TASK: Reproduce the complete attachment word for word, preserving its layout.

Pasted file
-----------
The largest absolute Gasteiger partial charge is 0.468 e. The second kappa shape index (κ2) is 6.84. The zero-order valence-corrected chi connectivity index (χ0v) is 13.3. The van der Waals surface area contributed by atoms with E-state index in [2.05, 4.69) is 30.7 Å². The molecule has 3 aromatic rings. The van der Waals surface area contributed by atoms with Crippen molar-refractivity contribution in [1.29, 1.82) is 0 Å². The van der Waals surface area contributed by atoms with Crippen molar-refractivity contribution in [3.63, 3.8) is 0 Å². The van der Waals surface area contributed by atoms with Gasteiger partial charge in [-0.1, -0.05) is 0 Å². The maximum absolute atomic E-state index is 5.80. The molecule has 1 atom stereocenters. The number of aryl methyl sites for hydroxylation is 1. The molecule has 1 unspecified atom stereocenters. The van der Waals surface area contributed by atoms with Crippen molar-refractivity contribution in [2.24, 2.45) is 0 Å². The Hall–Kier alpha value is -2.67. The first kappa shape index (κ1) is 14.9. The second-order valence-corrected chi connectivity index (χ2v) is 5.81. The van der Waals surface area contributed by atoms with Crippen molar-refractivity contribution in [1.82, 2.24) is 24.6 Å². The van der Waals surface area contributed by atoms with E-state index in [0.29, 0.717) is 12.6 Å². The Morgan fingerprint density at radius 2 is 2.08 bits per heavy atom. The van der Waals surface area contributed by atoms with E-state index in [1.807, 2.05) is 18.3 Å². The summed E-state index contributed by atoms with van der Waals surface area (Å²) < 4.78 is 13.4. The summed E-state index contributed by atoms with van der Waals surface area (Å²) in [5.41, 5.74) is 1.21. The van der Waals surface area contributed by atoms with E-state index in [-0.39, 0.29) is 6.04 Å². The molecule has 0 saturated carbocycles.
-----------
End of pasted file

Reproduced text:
The largest absolute Gasteiger partial charge is 0.468 e. The second kappa shape index (κ2) is 6.84. The zero-order valence-corrected chi connectivity index (χ0v) is 13.3. The van der Waals surface area contributed by atoms with E-state index in [2.05, 4.69) is 30.7 Å². The molecule has 3 aromatic rings. The van der Waals surface area contributed by atoms with Crippen molar-refractivity contribution in [1.29, 1.82) is 0 Å². The van der Waals surface area contributed by atoms with Crippen molar-refractivity contribution in [3.63, 3.8) is 0 Å². The van der Waals surface area contributed by atoms with Gasteiger partial charge in [-0.1, -0.05) is 0 Å². The maximum absolute atomic E-state index is 5.80. The molecule has 1 atom stereocenters. The number of aryl methyl sites for hydroxylation is 1. The molecule has 1 unspecified atom stereocenters. The van der Waals surface area contributed by atoms with Crippen molar-refractivity contribution in [2.24, 2.45) is 0 Å². The Hall–Kier alpha value is -2.67. The first kappa shape index (κ1) is 14.9. The second-order valence-corrected chi connectivity index (χ2v) is 5.81. The van der Waals surface area contributed by atoms with Crippen molar-refractivity contribution in [1.82, 2.24) is 24.6 Å². The van der Waals surface area contributed by atoms with E-state index in [0.29, 0.717) is 12.6 Å². The Morgan fingerprint density at radius 2 is 2.08 bits per heavy atom. The van der Waals surface area contributed by atoms with E-state index in [1.807, 2.05) is 18.3 Å². The summed E-state index contributed by atoms with van der Waals surface area (Å²) < 4.78 is 13.4. The summed E-state index contributed by atoms with van der Waals surface area (Å²) in [5.41, 5.74) is 1.21. The van der Waals surface area contributed by atoms with E-state index in [-0.39, 0.29) is 6.04 Å². The molecule has 0 saturated carbocycles.